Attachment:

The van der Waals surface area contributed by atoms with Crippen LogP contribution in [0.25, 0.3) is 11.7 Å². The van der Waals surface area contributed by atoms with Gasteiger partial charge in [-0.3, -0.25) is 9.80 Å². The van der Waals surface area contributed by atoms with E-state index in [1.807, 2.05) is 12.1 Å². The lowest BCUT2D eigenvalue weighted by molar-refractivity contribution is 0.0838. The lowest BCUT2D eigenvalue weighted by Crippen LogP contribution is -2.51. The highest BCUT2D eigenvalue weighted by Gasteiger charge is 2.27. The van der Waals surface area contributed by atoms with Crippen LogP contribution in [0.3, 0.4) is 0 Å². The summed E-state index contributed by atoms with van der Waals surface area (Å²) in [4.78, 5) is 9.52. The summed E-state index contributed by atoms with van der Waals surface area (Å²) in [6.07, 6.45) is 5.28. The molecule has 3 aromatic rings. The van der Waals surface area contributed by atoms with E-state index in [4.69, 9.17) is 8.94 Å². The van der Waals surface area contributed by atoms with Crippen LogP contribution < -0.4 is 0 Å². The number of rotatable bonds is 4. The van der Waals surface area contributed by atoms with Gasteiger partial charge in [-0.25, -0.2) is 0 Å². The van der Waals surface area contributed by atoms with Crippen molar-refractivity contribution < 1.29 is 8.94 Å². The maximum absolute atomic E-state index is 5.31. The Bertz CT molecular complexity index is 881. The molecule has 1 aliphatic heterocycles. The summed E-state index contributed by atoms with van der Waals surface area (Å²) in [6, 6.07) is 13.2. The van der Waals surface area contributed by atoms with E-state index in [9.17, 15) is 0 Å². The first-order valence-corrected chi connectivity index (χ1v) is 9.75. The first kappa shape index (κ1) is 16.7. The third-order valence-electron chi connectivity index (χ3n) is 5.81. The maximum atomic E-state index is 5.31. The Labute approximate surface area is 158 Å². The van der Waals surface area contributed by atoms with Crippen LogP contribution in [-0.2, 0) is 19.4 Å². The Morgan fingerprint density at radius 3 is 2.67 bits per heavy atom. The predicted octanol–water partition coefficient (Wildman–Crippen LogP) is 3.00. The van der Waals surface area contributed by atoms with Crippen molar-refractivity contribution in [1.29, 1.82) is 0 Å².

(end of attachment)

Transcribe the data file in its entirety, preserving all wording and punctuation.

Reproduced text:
The van der Waals surface area contributed by atoms with Crippen LogP contribution in [0.25, 0.3) is 11.7 Å². The van der Waals surface area contributed by atoms with Gasteiger partial charge in [-0.3, -0.25) is 9.80 Å². The van der Waals surface area contributed by atoms with E-state index in [1.807, 2.05) is 12.1 Å². The lowest BCUT2D eigenvalue weighted by molar-refractivity contribution is 0.0838. The lowest BCUT2D eigenvalue weighted by Crippen LogP contribution is -2.51. The highest BCUT2D eigenvalue weighted by Gasteiger charge is 2.27. The van der Waals surface area contributed by atoms with Crippen LogP contribution in [0.3, 0.4) is 0 Å². The summed E-state index contributed by atoms with van der Waals surface area (Å²) in [4.78, 5) is 9.52. The summed E-state index contributed by atoms with van der Waals surface area (Å²) in [6.07, 6.45) is 5.28. The molecule has 3 aromatic rings. The van der Waals surface area contributed by atoms with E-state index in [4.69, 9.17) is 8.94 Å². The van der Waals surface area contributed by atoms with Crippen LogP contribution < -0.4 is 0 Å². The number of rotatable bonds is 4. The van der Waals surface area contributed by atoms with Gasteiger partial charge in [-0.25, -0.2) is 0 Å². The van der Waals surface area contributed by atoms with Crippen molar-refractivity contribution < 1.29 is 8.94 Å². The maximum absolute atomic E-state index is 5.31. The Bertz CT molecular complexity index is 881. The molecule has 1 aliphatic heterocycles. The summed E-state index contributed by atoms with van der Waals surface area (Å²) in [6, 6.07) is 13.2. The van der Waals surface area contributed by atoms with E-state index in [9.17, 15) is 0 Å². The first-order valence-corrected chi connectivity index (χ1v) is 9.75. The first kappa shape index (κ1) is 16.7. The third-order valence-electron chi connectivity index (χ3n) is 5.81. The maximum atomic E-state index is 5.31. The Labute approximate surface area is 158 Å². The van der Waals surface area contributed by atoms with Crippen LogP contribution in [-0.2, 0) is 19.4 Å². The Morgan fingerprint density at radius 3 is 2.67 bits per heavy atom. The predicted octanol–water partition coefficient (Wildman–Crippen LogP) is 3.00. The van der Waals surface area contributed by atoms with Crippen molar-refractivity contribution in [1.29, 1.82) is 0 Å².